Infant Feeding and Risk of Severe Diarrhoea in Basrah City, Iraq: A Case-Control Study

By Mahmood, D. A.; Feachem, R. G. et al. | Bulletin of the World Health Organization, November-December 1989 | Go to article overview

Infant Feeding and Risk of Severe Diarrhoea in Basrah City, Iraq: A Case-Control Study


Mahmood, D. A., Feachem, R. G., Huttly, S. R. A., Bulletin of the World Health Organization


Infant feeding and risk of severe diarrhoea in Basrah city, Iraq: a case--control study

Introduction

Diarrhoeal morbidity and mortality rates are high among infants and young children in developing countries. This is also true in Iraq [1, 9]. (a,b) Biological data suggest an important protective role for breastfeeding against diarrhoea, especially early in infancy [7, 12]. Two recent reviews on the epidemiological evidence for such protectiveness support this hypothesis [5]. (c) Our knowledge of the relationship between infant feeding and diarrhoea is not, however, as detailed and comprehensive as it should be, partly owing to the complexity of the methodological problems inherent in measuring this association [13].

The use of case--control methods in studies of diarrhoeal diseases has, until recently, been limited to the investigation of diarrhoea outbreaks. However, during the last few years, these methods have been increasingly applied to the investigation of diarrhoea risk factors, and to the evaluation of the impact on diarrhoea of various interventions [3, 14]. (d,e)

The present study investigated the impact of infant feeding practices on the risk of hospitalized diarrhoea in infancy in Basrah city, Iraq, using case--control methodology. The field work was conducted over a period of 9 months between September 1983 and May 1984.

Materials and methods

Basrah city, with about 750 000 inhabitants, is situated on the western bank of the Shatt-al-Arab waterway in southern Iraq. Health services in the city are mainly provided by the government health facilities, free of charge. All inpatient paediatric health services during the study period were provided by the Basrah Paediatric Hospital (BPH). There are seven maternal and child health clinics (MCHC) in Basrah city, providing preventive health care services only (immunization and monitoring of growth and development). Immunization against diphtheria, pertussis, tetanus, and poliomyelitis is compulsory in Iraq.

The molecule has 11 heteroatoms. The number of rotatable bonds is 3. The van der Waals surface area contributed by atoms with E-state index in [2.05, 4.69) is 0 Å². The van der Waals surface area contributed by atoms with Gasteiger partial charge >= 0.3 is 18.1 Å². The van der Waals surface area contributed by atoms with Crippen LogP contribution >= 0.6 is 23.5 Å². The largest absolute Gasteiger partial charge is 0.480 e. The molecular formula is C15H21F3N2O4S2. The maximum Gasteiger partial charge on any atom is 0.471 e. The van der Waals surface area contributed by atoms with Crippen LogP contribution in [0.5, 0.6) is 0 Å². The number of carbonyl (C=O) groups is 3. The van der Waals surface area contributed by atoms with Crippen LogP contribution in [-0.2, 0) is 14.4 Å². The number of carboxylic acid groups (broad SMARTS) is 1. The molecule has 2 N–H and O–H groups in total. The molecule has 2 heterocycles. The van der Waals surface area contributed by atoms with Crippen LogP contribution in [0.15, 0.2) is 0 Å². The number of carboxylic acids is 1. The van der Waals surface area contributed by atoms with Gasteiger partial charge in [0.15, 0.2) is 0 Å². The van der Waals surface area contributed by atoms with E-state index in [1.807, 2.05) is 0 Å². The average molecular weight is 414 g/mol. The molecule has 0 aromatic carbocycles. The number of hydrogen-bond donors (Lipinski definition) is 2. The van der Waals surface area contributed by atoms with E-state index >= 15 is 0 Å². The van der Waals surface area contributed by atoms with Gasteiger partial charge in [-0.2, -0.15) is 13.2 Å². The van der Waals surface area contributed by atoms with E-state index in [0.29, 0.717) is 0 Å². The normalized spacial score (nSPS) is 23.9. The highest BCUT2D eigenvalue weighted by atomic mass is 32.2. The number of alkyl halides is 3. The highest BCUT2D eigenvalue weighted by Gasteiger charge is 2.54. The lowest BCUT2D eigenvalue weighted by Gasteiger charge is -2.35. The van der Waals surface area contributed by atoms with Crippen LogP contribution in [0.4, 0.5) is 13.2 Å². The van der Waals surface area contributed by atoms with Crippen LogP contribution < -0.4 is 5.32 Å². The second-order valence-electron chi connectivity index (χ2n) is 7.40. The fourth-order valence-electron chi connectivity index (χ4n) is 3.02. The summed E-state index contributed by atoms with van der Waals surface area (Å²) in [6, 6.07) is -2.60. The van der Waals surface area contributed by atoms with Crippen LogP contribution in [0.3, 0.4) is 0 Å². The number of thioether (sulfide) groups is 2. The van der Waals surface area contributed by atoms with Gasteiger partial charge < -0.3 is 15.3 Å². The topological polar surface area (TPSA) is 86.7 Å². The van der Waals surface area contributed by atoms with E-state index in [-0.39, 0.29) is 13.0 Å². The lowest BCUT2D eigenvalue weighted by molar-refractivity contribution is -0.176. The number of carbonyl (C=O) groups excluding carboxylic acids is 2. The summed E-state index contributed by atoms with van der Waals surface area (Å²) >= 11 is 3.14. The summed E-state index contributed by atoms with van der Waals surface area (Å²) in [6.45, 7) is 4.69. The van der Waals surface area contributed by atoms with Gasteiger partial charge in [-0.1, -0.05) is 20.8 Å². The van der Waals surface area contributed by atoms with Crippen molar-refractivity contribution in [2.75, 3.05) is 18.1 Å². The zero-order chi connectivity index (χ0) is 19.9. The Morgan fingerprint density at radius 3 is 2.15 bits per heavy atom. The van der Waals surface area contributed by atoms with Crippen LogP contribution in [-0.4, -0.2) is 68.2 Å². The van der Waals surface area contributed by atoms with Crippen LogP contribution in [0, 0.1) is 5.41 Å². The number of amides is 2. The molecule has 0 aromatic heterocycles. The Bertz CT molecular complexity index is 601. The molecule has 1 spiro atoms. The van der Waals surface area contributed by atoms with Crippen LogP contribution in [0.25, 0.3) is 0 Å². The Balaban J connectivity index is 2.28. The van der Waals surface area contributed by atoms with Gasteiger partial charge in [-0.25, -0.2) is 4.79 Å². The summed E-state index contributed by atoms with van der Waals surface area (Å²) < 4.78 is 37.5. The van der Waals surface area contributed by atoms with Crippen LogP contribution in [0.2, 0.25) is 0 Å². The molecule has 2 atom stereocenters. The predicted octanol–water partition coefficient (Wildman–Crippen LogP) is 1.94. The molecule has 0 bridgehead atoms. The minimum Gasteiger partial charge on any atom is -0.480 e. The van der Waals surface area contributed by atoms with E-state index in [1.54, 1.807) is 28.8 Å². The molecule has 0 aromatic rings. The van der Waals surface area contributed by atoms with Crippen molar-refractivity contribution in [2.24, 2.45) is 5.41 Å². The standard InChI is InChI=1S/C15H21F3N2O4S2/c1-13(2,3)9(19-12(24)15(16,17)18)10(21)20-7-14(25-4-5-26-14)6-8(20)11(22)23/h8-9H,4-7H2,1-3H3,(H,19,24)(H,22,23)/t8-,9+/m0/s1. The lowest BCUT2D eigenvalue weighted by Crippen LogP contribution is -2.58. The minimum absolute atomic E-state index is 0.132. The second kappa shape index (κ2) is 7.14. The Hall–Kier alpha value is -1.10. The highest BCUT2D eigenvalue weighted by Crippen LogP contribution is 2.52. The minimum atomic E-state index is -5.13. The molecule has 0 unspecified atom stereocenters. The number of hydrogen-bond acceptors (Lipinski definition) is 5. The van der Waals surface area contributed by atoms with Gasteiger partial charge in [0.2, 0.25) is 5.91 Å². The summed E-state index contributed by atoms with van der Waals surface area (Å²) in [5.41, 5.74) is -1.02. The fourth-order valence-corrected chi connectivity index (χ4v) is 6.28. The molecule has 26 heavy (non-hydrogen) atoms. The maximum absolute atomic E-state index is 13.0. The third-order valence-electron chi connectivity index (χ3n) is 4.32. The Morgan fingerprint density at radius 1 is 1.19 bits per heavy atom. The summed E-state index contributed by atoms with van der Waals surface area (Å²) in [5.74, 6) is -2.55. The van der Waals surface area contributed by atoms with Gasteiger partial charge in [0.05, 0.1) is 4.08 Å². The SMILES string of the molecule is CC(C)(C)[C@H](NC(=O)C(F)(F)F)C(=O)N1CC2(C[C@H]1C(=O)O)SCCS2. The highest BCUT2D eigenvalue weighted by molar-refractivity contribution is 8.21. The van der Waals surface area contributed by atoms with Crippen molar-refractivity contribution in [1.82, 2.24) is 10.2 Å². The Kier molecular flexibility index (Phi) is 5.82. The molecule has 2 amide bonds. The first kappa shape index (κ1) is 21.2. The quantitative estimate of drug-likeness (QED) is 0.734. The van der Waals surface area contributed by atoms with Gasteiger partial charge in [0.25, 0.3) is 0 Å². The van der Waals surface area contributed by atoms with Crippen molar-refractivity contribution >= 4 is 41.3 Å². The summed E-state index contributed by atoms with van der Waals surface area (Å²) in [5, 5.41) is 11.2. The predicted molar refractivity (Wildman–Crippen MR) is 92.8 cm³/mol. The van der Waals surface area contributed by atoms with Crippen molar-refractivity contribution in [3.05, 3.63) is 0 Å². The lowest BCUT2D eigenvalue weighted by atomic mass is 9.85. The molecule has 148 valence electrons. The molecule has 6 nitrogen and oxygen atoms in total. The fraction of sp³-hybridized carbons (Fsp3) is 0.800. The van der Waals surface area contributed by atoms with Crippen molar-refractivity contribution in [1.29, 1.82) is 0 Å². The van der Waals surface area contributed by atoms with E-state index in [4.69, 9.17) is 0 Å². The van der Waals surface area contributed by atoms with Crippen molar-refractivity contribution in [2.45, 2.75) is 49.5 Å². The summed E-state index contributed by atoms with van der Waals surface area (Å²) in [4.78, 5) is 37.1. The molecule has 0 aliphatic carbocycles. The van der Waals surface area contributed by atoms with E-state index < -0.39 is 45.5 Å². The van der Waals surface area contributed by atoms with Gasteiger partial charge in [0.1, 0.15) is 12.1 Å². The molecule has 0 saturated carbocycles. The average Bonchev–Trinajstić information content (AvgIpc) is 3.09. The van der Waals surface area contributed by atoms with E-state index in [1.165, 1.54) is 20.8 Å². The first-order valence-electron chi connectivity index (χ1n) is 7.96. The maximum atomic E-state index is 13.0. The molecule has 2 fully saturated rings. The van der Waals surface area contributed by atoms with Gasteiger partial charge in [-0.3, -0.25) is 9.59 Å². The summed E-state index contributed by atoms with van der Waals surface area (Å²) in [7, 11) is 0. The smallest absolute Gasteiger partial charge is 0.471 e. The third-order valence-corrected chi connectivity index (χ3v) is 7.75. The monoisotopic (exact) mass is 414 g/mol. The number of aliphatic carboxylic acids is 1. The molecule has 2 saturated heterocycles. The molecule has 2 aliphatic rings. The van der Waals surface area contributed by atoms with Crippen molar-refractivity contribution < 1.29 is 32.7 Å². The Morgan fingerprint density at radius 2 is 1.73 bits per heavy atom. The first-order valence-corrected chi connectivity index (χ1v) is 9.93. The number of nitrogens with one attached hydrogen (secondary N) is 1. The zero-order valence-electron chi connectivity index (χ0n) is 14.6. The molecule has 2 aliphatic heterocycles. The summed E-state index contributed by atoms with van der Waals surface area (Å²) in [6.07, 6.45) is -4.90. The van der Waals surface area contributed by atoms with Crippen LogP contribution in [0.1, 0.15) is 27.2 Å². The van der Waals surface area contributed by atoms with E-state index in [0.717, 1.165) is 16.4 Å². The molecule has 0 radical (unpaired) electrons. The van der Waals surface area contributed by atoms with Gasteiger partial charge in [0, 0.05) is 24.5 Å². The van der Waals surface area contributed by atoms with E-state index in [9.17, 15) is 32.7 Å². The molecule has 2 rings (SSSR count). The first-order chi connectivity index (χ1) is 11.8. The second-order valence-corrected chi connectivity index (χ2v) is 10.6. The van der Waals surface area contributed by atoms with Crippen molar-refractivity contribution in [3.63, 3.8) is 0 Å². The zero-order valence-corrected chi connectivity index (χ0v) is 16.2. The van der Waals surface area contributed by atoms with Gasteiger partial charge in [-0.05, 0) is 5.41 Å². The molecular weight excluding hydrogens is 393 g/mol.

Cases. A case in this study was defined as an infant (below one year of age) who was admitted to the Basrah Paediatric Hospital during the study period because of diarrhoea with or without other signs or symptoms (e.g., vomiting, dehydration, fever, respiratory symptoms), with an onset of diarrhoea not more than five days before admission. Excluded from these were: (a) infants with birthweight of less than 2500 grams; (b) infants of mothers who had severe illnesses during pregnancy, delivery, and/or puerperium, and required hospitalization; (c) infants with congenital malformation, chromosomal abnormalities, and chronic debilitating diseases; (d) infants residing outside Basrah city; and (e) infants, 3 months of age and older, with no history of being taken to an MCHC for immunization. On each day of the study period the hospital was visited by one of us (DAM), and case notes of all newly admitted infants were inspected. Infants with diarrhoea as their chief complaint were chosen as potential cases and those who satisfied the above criteria were selected for the study.

Controls. Controls were selected from infants brought to any of the seven MCHCs in Basrah city for immunization and/or routine check-up during the study period. They should not have had a history of admission to hospital because of diarrhoea in the month prior to the interview, and were excluded if admitted to hospital for diarrhoea during a period of one month following selection as a control. Excluded were infants who fell in categories (a) to (d) mentioned above.

Each MCHC was visited once during each of six five-week subperiods. The initial visit to each clinic was in a randomly selected week in the first five-week subperiod, after which the visits were made systematically (every fifth week). The visits were made on one of the three days each week when the MCHCs had infant welfare clinics, randomly choosing a different day each time. …

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